The investors or limited partners in the new fund include World Bank’s International Finance Corporation, University Endowment, several family investment offices and institutions, and global technology entrepreneurs. The fund declined to disclose the details of its other LPs.
“We look forward to closing the fund in a few months,” said Shripati Acharya, cofounder and managing partner at Prime Venture Partners.
The Bengaluru-based VC fund, which typically invests $500,000 to $1 million, might increase the ticket size with the fourth fund amid
record fundraising by Indian startups. About $20.76 billion has been raised across 583 deals by Indian startups as of August 20, ET reported on August 23, citing Venture Intelligence data.
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Prime Venture Partners raised its third fund of $72 million in 2018, its second fund of $46 million in 2015 and its first fund of $8 million in 2012.
These are committed across 32 companies, including security and community management platform MyGate, healthtech startup MFine, remote patient-monitoring startup Dozee and neobank Niyo.
“We have earmarked half of the new fundraise for new investments while the remaining will go towards supporting those companies with follow-on capital,” Acharya said. “You will start seeing exits from our vintage funds in the next couple of quarters.”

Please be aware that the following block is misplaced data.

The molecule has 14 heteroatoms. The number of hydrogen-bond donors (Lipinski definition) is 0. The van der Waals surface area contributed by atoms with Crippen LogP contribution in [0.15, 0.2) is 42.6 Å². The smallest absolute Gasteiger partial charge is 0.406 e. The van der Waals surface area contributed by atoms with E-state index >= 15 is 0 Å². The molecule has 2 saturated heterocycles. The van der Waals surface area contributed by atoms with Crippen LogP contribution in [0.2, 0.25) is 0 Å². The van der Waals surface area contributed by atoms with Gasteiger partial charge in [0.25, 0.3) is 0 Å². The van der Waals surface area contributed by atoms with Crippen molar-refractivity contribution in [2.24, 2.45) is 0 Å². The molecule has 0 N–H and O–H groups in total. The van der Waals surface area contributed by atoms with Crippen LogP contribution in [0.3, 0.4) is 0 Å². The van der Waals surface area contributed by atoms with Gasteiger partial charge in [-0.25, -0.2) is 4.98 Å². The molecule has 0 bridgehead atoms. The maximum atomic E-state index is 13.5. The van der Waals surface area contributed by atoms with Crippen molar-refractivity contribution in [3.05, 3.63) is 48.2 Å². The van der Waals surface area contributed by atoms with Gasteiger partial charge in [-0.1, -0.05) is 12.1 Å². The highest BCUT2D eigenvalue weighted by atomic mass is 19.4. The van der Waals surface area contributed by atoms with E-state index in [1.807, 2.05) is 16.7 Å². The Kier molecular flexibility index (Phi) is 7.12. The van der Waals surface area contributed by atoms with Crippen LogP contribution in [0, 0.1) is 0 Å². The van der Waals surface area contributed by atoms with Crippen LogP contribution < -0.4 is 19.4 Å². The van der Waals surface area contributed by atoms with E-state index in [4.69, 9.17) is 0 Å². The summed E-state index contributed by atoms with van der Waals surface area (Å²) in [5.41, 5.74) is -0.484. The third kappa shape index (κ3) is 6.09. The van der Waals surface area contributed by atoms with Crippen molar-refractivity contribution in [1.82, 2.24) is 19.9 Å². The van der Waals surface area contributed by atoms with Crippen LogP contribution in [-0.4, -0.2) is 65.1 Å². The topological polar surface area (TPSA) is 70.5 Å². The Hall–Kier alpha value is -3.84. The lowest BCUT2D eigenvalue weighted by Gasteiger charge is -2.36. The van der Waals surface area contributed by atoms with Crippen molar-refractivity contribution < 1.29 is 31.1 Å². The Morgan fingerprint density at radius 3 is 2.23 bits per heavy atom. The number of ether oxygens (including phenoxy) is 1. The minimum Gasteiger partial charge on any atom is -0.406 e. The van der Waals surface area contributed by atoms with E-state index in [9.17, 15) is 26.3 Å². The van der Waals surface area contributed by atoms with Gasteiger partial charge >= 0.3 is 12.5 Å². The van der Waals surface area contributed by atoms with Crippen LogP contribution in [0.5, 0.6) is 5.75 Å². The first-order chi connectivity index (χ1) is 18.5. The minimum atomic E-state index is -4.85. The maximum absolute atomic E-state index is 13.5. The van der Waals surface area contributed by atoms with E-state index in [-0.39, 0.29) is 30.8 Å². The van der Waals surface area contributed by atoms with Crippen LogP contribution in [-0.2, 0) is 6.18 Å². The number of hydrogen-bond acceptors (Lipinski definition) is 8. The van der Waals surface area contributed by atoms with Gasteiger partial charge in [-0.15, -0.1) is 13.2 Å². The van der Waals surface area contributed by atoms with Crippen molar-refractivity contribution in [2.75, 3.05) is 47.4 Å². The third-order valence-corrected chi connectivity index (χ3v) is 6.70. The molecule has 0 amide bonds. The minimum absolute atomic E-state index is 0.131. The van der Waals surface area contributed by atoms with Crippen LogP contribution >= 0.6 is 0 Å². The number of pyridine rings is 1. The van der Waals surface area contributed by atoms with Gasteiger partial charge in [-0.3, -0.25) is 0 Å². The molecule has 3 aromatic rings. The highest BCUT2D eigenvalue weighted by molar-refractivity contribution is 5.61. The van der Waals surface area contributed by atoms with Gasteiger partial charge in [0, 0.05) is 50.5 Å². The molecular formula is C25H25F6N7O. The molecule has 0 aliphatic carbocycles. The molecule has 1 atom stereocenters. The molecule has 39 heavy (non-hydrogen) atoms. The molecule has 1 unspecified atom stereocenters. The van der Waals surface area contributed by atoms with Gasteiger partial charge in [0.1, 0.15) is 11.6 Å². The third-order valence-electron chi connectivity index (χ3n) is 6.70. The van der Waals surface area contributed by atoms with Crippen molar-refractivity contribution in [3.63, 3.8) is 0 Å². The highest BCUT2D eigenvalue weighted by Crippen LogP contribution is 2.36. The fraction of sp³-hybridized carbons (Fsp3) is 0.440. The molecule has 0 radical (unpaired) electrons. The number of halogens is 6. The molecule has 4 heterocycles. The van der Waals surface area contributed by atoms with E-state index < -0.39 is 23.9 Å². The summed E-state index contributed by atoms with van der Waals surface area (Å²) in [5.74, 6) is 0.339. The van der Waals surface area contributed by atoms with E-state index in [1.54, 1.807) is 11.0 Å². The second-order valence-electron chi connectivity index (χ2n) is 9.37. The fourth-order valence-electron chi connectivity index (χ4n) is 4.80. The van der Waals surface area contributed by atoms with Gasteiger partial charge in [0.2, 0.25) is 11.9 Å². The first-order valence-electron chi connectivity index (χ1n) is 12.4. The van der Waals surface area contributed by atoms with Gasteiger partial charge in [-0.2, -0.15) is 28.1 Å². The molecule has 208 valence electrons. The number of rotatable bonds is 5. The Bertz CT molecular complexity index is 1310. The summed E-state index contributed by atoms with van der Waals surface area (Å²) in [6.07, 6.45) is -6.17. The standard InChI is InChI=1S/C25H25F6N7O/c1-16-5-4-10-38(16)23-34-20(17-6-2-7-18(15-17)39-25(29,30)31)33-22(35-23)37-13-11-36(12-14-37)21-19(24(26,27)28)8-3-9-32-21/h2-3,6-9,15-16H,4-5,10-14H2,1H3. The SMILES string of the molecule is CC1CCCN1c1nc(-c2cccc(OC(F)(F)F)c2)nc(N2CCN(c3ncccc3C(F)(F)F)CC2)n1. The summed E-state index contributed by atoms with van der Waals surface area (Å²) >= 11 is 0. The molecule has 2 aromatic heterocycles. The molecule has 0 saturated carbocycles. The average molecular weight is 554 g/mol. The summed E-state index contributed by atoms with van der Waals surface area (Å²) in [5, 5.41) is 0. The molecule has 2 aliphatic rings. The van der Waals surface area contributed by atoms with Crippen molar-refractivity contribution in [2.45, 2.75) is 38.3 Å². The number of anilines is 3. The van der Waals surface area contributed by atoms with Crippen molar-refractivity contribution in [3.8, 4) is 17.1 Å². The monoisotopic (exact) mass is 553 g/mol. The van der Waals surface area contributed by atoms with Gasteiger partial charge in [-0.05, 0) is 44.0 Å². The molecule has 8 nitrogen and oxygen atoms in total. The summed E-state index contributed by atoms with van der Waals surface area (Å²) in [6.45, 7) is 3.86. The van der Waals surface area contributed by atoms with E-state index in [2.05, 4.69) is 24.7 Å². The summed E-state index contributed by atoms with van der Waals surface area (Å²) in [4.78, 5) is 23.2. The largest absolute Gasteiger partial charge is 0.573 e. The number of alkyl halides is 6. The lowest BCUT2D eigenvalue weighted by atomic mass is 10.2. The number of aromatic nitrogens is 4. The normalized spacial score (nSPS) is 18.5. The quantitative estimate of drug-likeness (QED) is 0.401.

Prime Venture Partners was started by Acharya and Sanjay Swamy in 2012. In 2015, Amit Somani joined as a partner. The fund is now looking to add one more partner to beef up its top management.
The Bengaluru-based firm typically invests in sectors such as fintech, edtech, healthtech, consumer internet and global software as a service. With the new fund, Prime expects to expand into new areas, notably decentralised finance (DeFi) in the cryptocurrency space, electric vehicles and gaming.
“The rapid pace of digitisation in the last couple of years has brought these sectors into focus and we believe that they will see tremendous growth going forward,” Acharya said.
Venture Capital boom
Prime’s new fund comes at a time when a growing number of India-focused funds are raising bigger corpuses to pump into the country’s burgeoning startup ecosystem. The increase in deal flow is primarily led by significant liquidity in the venture and hedge fund ecosystem. Many investors are gravitating towards high-quality deals leading to large funding rounds in these sectoral leaders, which is leading to larger cheques.
Buoyed by the liquidity rush, a lot of domestic and India-focused dollar funds are on the road to raise follow-on, larger funds. Funds backing early-stage startups are finding more takers.
Funds such as Chiratae Ventures, Iron Pillar, Avataar Venture Partners, Avendus Capital, India Quotient, Orios Venture Partners, Inflexor Ventures, Alteria Capital, Trifecta Capital, IIFL Special Opportunities Fund are among those that have either recently closed or are in the process of raising a larger India-focused fund.
According to Bain & Co.’s
private equity and venture capital report released earlier this year, a $6 billion corpus is waiting to be invested in the Indian market. This, the global consultant said, would result in strong investment activity going forward into 2021 and beyond.